PS: We I wound up inviting multiple people over to swim in the pool this morning… so much for relaxing!
Apparently this whole Covid lockdown thing has driven people to want to remodel and do construction to their house the likes that no one has ever seen before. Many things have been put on hold due to the spread of the coronavirus (COVID-19), but home renovations aren’t one of them. I see neighbors putting in new decks, ripping out old cabinetry and installing new HVAC units left and right. How people are not going bankrupt with all this going on is beyond me.
While I understand most of the world is concerned for their health and well being and you and your family are just trying to get through each day right now… someone here is planning to turn the boys’ bedrooms into a reincarnation of the Palace of Versailles. The thing is I’m totally not up for making decisions about anything at the moment that includes random people making messes around my house that I (for all intents and purposes) can’t leave for more than a few hours at a time.
The thing is… I want to be able to be agreeable and more importantly help… maybe even take on these home projects myself (even if they are far from DIY). I wish I could. I try. I’ve done a lot recently… some plumbing and electrical, but I’m not so sure I should be the one operating a circular saw.
Even my boys know this. They tattle on me if I use a hammer around the house and god forbid I break out the screw gun. I wish I could do more. I have friends like this. They can just build an house in a weekend. I’ve gone to his house and he’ll hand me a beer and ask me to check out his new shed.
“Wait, you built a shed? When?” I’ll ask.
His response, calm, cool and collected,
“Today… I finished before you got here.”
“It’s 11:30am!!!” I’ll reply. Dejected.
Today… he built a shed today… I ran a few miles… maybe answered some emails… but he built an arc to save the animal kingdom overnight. I’m just not there yet. I built a bar/table for the basement. I’ve hung a couple of shelves and installed some blinds. But I’m just not ready to drive a flatbed truck and use saw dust as cologne.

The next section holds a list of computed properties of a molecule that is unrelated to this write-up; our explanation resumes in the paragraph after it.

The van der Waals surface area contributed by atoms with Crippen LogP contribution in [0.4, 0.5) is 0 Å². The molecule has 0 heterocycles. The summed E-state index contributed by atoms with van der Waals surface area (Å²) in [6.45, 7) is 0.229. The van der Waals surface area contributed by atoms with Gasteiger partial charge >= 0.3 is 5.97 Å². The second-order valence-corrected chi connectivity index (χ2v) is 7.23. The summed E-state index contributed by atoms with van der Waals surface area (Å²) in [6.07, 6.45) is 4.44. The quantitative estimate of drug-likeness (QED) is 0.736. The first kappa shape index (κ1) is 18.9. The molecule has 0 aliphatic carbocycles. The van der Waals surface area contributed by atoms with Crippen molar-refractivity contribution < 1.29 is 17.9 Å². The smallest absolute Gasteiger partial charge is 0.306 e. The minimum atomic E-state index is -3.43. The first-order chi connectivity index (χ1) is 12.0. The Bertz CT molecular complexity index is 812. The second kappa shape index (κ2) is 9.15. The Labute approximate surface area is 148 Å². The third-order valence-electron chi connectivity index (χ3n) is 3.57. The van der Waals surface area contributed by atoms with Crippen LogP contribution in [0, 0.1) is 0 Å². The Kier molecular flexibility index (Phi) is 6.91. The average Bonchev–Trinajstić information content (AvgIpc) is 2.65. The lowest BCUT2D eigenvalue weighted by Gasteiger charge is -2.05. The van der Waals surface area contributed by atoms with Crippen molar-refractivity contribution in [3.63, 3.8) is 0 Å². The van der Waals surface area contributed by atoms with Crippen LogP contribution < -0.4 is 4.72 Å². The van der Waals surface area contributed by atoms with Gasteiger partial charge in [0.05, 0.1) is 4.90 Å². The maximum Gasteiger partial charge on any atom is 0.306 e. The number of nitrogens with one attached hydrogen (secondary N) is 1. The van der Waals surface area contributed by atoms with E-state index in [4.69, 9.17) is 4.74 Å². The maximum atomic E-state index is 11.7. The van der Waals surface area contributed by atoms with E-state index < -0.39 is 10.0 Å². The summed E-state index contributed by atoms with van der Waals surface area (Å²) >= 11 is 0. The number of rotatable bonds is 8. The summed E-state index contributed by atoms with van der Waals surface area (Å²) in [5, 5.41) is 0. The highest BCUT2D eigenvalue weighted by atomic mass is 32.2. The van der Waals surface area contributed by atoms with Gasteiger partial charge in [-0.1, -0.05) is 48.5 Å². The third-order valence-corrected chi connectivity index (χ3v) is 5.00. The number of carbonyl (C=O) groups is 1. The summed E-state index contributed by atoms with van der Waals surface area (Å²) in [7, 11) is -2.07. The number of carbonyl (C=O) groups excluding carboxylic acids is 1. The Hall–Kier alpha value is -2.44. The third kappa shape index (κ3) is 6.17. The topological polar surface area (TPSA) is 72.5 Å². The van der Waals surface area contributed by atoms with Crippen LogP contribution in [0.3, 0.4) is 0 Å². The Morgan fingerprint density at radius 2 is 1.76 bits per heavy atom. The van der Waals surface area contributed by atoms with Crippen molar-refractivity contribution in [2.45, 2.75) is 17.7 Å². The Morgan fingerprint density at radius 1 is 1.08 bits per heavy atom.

I’m trying. I’m not perfect. But at some point we’ll have a new front door and maybe a shed. Hopefully I’ll come out of all of this with all ten fingers and the majority of my 401k.
We’re still riding out a pandemic of epic proportions and yet there’s some hope for normalcy around the corner. I’m fully vaccinated. Stef is waiting for her second dose… the kids wear their masks like they would wear a pair of gloves in the winter. They wash their hands and use sanitizer like it’s their job. It’s no big deal to them anymore.
So today we ventured out as a family. Still masked up, sanitizer and Clorox wipes at the ready, but we decided to (god help us) go to the mall. I mean the grocery store, or a gas station during this pandemic is one thing, but the mall? It was a stretch, but we needed to get out of the house and to pick up a few things for the upcoming baseball season for the boys.
Oliver has never been to the mall, Jax has been maybe twice when he was in a stroller. This was like releasing to sharks into blood infested waters. I feel like I’d have more control over two monkeys released in a banana favorite (are banana factories real). If was insanity, but we survived. All children were accounted for upon our exit from the depths of hell and mom and dad are still talking to each other.
It was a successful day if you ask me.
The three stages of mall shopping:
1. In awe of the sheer size of the place you are in. The entire scene seems like a surreal version of supermarket sweep.
2. Enjoying perusing the many stores and exciting events. It’s like a carnival and a zoo had a baby. You see something you like, give the workers a plastic card and it’s yours!
3. All of the days hard work cumulates in being driven home snug in your car seat while dreaming of your next trip to shopping heaven (or as dad calls it… hell)!
Imagine this: your dad knows every teacher you have, used to work with them and even evaluate some of them, knows your schedule (because he was on the team that created those schedules and hirings, knows the curriculum like the back of his hand, and know that you’re learning virtually has the ability to walk into your class at any given moment. In other words, your dad is the boss at school and at home.
You think virtualing leaning is tough? Try being the kid of an elementary school principal!